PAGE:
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Why Decompression Alone Isn’t Enough

Decompression is a buzz word that is used with almost all fosters, adoptions and rescue organizations now as standard protocol for bringing a new dog home and for your existing animals to adjust (or so I hope).  There are tons of articles and blogs addressing decompression specifically, and rightfully so.  But it isn't, for many new or resident dogs enough to set up an immediate or more importantly long term successful placement.  I want people to be aware that decompression is just one important part of the process of bringing in a new animal to their home.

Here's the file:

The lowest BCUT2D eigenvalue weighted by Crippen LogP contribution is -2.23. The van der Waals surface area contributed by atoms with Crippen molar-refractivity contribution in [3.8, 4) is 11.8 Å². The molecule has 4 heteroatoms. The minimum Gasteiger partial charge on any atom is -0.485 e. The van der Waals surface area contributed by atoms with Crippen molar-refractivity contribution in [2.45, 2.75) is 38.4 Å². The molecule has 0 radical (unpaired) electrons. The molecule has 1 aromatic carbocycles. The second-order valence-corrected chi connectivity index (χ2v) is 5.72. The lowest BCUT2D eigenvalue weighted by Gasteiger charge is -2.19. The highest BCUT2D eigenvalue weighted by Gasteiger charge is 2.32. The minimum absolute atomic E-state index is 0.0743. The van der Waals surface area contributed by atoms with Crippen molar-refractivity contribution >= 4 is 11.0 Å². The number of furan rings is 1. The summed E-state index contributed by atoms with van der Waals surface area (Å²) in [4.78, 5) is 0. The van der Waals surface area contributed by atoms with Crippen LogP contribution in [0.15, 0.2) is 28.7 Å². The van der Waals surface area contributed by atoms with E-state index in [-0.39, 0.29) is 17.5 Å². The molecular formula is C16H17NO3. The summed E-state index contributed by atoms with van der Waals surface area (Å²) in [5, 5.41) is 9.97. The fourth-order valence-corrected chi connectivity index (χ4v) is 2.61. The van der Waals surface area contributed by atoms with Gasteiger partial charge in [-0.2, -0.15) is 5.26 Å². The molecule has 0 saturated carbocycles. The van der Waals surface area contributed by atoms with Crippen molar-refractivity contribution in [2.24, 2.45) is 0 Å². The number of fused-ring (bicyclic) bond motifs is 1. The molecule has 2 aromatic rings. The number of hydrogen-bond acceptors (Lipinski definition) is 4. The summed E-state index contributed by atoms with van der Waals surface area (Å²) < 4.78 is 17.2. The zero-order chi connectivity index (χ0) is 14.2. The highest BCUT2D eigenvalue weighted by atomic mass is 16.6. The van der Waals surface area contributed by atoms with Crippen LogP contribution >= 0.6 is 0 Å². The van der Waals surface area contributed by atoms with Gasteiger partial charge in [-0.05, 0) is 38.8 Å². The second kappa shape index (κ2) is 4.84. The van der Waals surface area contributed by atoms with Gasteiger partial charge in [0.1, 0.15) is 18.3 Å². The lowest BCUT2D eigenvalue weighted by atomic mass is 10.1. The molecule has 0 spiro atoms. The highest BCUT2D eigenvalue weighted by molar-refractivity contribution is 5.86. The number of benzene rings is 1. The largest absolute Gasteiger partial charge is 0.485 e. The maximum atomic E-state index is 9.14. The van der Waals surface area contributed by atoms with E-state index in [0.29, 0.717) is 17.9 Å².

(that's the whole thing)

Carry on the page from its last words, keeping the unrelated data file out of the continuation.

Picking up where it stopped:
If you aren't familiar with decompression, that's ok we will summarize its definition and function.  It is essentially a time period that varies from individual dog to individual dog that allows the new dog to observe, develop a calm mind state and destress from a shelter environment or from transitioning from one environment to a new one.   The essential function of decompression is to give a dog who has been through much instability a chance to slowly familiarize them self with the overwhelming newness and change that has been thrust upon them as well as give the resident animals time to observe from a distance the new arrival in their family. It also helps the humans and new dog take the pressure off of too much interaction too soon.  This period of time basically gives the new dog, existing animals and humans time to adjust within their own space and time frame to prepare for healthy introductions and immersion into the home and with the family.